Former Pendleton resident Mandi Miller left her home in Christchurch, New Zealand, for a musical gig at a festival on the north end of the island when a friend called. The news of mass shootings at two mosques in her adopted hometown left her “emotionally hungover” along with many others.
“New Zealand is like a fairly land,” she said via a video interview Friday morning. “We would never ever have expected that to happen.”
Each new report and social media post tallied the death toll all the way up to 49.
“It’s been harrowing for everyone,” she said, calling the killings the “most devastating violation.”
Miller has lived in Christchurch for 21 years and during that span the coastal city has grown to more than 400,000 people, including thousands of immigrants. She said New Zealand Prime Minister Jacinda Ardern summed up the sentiment in Christchurch regarding the Muslim victims: “They are us, they are all citizens of New Zealand.”
The murders, then, Miller said, were violations against all New Zealanders, not just the Muslim community.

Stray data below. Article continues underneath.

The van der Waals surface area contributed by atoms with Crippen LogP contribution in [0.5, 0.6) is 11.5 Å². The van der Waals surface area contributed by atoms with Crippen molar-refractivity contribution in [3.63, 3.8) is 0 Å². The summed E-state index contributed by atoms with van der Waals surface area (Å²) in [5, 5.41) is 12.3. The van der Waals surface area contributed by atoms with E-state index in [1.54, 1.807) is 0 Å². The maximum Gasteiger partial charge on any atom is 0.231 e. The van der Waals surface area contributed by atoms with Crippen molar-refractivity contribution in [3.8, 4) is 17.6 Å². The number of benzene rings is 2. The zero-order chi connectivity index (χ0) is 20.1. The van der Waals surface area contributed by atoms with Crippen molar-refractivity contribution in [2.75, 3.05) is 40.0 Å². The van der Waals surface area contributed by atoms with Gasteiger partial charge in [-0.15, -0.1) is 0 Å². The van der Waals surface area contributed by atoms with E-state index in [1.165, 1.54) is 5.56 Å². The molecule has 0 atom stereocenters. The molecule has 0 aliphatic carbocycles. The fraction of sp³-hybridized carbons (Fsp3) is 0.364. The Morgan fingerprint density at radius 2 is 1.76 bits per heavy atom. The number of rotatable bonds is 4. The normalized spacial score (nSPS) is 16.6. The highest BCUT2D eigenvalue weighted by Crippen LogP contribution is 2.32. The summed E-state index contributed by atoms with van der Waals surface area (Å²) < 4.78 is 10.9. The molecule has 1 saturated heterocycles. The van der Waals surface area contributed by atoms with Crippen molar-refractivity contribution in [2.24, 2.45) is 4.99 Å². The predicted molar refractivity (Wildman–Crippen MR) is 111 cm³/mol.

She emphasized just how out-of-nowhere the slayings felt. New Zealand and Christchurch have a reputation for being safe. Most violence involves fist or, at worst, knives. Gun laws are strict, and people don’t pack guns in public, including police. She said Americans who emigrate there often cite safety as a top reason for their move.
“We’re not used to any kind of public attacks,” she said.
That reputation seems to have drawn these terrorists, and New Zealand politician are talking about making the country’s strict gun laws even stricter.
Miller said it was good to express what she felt. She also wiped tears from her eyes.